The benefits of low inflation are well known. But given risks of deflation, is there a case for targeting a somewhat higher rate of inflation, say 2 to 3 percent, rather than a lower or zero rate? There are three relevant considerations:
First, a small positive rate would reduce the likelihood that countercyclical monetary policy becomes constrained by the zero floor on nominal interest rates. A number of studies suggest that the probability of the zero interest rate floor becoming binding is small for inflation targets down to around 2 percent, but then increases for lower targets, and especially below 1 percent (see Hunt and Laxton, forthcoming; Kieler 2003; Reifschneider and Williams, 2000; and Yates, 2002). It has been argued that these findings may underestimate the likelihood of the zero constraint becoming binding given the non-linearities in the system.
Second, the potential dispersion in trend inflation across members of a currency union may be large. Inflation in some countries may have to be compensated for with deflation in others, if the inflation target for the union is low. For the Balassa-Samuelson effects, a variety of studies suggest that the steady state inflation in Germany could be significantly below the euro area average, and perhaps below 1 percent if the ECB aims for 1.5 percent for the aggregate.1
Third, inflation may facilitate relative price and wage adjustments in an economy where agents are averse to nominal wage or price cuts.2 Downward rigidities may stem from elements of money illusion, and employer concerns about the impact of wage cuts on worker morale. Akerlof, Dickens, and Perry (1996) argue that steady-state unemployment in the United States would be considerably higher at rates of inflation below 3 percent, and especially below 2 percent. However, the coexistence of low inflation and falling NAIRUs in a number of industrialized economies in the 1990s—including the United States and the United Kingdom, and several euro area countries—suggests that the reduction in inflation to roughly 2 percent has not had any detrimental impact on the smooth functioning of labor markets.1 See for example, Canzoneri and others (2002), and De Grauwe (2000). The Balassa-Samuelson model has not received unequivocal backing in the empirical literature. For example, Rogoff (1996) concludes that across industrialized countries, there is long-run convergence to PPP, the Balassa-Samuelson effect notwithstanding. Kieler (2003) shows how average inflation rates might differ across the euro area countries over the long-run depending on the how fast remaining differences in price levels are reduced. The results suggest that trend inflation rates could vary from around 1–1¼ percent in Germany and France to 2–3¼ percent in Portugal, Greece, and Spain, assuming an inflation target of 1.5 percent.2 See Keynes (1936); and Tobin and Dolde (1971).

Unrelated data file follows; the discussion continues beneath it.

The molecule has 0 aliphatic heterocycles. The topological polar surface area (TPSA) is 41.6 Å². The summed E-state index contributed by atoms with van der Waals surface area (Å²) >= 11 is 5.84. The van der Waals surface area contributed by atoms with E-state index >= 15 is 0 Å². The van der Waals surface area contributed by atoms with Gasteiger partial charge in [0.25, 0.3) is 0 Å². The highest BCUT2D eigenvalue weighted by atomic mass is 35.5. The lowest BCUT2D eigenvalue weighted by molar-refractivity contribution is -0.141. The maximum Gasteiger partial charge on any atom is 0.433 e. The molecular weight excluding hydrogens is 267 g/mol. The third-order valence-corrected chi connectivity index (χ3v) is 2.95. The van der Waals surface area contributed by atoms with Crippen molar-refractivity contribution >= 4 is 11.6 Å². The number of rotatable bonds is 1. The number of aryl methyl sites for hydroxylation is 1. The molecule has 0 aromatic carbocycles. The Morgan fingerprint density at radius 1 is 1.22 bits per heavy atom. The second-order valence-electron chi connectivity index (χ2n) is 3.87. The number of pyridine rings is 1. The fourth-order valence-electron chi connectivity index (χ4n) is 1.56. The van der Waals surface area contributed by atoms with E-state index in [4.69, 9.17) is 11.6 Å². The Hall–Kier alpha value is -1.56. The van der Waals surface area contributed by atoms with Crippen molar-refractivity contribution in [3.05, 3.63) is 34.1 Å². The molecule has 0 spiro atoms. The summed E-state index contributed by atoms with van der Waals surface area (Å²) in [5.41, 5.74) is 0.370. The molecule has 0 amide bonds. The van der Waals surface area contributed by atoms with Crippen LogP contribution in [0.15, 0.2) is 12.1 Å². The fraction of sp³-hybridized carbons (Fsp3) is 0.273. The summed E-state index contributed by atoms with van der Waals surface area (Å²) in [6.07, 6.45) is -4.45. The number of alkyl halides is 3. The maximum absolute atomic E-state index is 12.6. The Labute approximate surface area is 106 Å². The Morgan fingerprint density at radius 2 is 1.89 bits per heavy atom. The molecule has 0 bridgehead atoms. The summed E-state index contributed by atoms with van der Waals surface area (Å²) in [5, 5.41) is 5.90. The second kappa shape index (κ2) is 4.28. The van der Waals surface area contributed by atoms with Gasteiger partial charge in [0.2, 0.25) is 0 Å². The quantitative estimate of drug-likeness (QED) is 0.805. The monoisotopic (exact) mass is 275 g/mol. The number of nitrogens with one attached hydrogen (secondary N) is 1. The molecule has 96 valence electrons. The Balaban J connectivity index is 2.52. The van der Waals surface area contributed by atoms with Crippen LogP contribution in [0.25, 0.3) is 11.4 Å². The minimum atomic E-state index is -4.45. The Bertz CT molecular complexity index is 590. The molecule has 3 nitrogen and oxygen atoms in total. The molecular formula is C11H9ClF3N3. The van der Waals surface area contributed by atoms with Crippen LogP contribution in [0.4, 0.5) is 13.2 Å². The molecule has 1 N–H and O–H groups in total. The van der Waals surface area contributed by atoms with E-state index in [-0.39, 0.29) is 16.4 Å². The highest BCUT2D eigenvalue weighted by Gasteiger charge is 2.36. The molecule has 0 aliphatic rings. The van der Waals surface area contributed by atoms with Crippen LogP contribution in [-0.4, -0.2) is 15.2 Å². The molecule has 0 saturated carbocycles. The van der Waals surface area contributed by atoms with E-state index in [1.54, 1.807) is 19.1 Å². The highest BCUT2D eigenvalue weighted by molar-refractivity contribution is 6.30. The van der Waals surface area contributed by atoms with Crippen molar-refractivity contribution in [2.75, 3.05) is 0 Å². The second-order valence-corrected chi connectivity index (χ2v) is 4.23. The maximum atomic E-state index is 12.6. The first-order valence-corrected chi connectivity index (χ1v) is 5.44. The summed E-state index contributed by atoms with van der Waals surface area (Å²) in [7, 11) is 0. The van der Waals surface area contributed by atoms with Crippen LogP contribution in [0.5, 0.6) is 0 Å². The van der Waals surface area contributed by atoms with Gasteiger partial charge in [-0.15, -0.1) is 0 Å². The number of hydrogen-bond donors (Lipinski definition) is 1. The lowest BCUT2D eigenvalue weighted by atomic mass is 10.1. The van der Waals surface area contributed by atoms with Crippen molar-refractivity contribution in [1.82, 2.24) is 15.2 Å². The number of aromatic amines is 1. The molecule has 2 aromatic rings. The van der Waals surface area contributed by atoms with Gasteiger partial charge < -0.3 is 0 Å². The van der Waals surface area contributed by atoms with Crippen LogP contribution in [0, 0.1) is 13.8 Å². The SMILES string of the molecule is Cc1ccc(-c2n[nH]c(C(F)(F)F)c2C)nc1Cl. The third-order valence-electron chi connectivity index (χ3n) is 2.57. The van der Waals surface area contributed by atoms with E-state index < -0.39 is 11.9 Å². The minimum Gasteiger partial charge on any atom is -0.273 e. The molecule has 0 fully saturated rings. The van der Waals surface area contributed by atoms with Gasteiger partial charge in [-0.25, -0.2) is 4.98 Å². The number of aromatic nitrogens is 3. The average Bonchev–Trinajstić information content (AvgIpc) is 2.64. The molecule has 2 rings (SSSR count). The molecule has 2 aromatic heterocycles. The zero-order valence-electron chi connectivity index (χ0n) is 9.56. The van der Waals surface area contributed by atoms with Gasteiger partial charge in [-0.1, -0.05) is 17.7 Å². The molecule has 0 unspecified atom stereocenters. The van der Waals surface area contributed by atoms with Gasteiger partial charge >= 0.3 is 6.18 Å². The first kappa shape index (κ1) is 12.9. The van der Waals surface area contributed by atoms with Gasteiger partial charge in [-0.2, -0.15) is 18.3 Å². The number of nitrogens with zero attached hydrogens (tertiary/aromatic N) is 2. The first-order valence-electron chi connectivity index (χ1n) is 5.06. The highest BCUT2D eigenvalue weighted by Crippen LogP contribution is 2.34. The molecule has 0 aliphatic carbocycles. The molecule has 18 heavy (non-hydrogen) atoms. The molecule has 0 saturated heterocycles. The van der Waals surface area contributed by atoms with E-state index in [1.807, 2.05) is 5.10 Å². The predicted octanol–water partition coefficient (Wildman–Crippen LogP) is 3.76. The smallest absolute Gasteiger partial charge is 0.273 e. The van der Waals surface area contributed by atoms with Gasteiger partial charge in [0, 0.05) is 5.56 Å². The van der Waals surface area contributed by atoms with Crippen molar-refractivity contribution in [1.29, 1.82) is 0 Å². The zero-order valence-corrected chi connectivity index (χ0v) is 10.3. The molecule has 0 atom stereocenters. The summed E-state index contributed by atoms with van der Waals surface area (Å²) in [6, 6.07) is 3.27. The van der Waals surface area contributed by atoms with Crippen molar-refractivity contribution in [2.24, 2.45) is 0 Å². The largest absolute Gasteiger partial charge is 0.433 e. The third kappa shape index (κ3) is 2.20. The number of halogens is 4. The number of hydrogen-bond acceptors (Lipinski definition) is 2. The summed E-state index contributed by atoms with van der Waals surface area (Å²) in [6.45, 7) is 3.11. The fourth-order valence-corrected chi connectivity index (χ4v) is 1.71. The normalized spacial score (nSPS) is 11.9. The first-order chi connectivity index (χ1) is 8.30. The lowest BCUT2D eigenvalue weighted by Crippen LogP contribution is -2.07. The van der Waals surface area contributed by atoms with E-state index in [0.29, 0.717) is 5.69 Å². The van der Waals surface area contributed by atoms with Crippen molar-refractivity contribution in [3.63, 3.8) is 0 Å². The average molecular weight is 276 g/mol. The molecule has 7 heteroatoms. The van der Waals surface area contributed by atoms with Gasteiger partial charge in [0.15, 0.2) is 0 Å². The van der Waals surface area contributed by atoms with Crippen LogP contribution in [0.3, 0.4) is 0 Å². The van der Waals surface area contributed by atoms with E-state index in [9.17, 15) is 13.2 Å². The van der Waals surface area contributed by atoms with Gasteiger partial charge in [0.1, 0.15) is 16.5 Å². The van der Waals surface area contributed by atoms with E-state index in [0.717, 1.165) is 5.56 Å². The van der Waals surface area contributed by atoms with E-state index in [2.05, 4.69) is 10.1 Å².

Fiscal policy can play an important role in supporting incomes, relieving pressure on firms’ and households’ balance sheets, and underpinning confidence. In an environment of deflationary expectations taking hold, and with the economy in a liquidity trap, stimulative policy—beyond the automatic stabilizers—may be necessary. Measures to boost return on capital investment that would have efficiency gains while signaling authorities’ commitment to prevent a generalized decline in prices have an added attraction (see Rogoff, 1998). In the case of Japan, Ahearne and others suggest that a moderate amount of additional fiscal loosening during the first half of 1990s could have assisted economic activity and lowered the risk of deflation.
An open trading system offers a measure of protection from deflation, although this protection is much greater under flexible rather than fixed exchange rates. Countries with deficient domestic demand face incipient downward pressure on tradable goods prices and interest rates. With flexible exchange rates, and a liberal trade and capital account regime, the downward pressure on interest rates would lead to currency depreciation and aid exports. Under such circumstances, expectations of deflation are less likely to take hold. But policy still needs to be alert to the risk of deflation spreading from imported deflationary impulses in particular sectors, especially if the sectors are large with relatively inflexible structures. Where exchange rates are fixed, including in a currency union, the adjustment to adverse demand shocks would be considerably more protracted, as it would operate through domestic prices rather than the exchange rate.33 This makes it more likely that expectations of deflation develop, with further deleterious consequences for demand.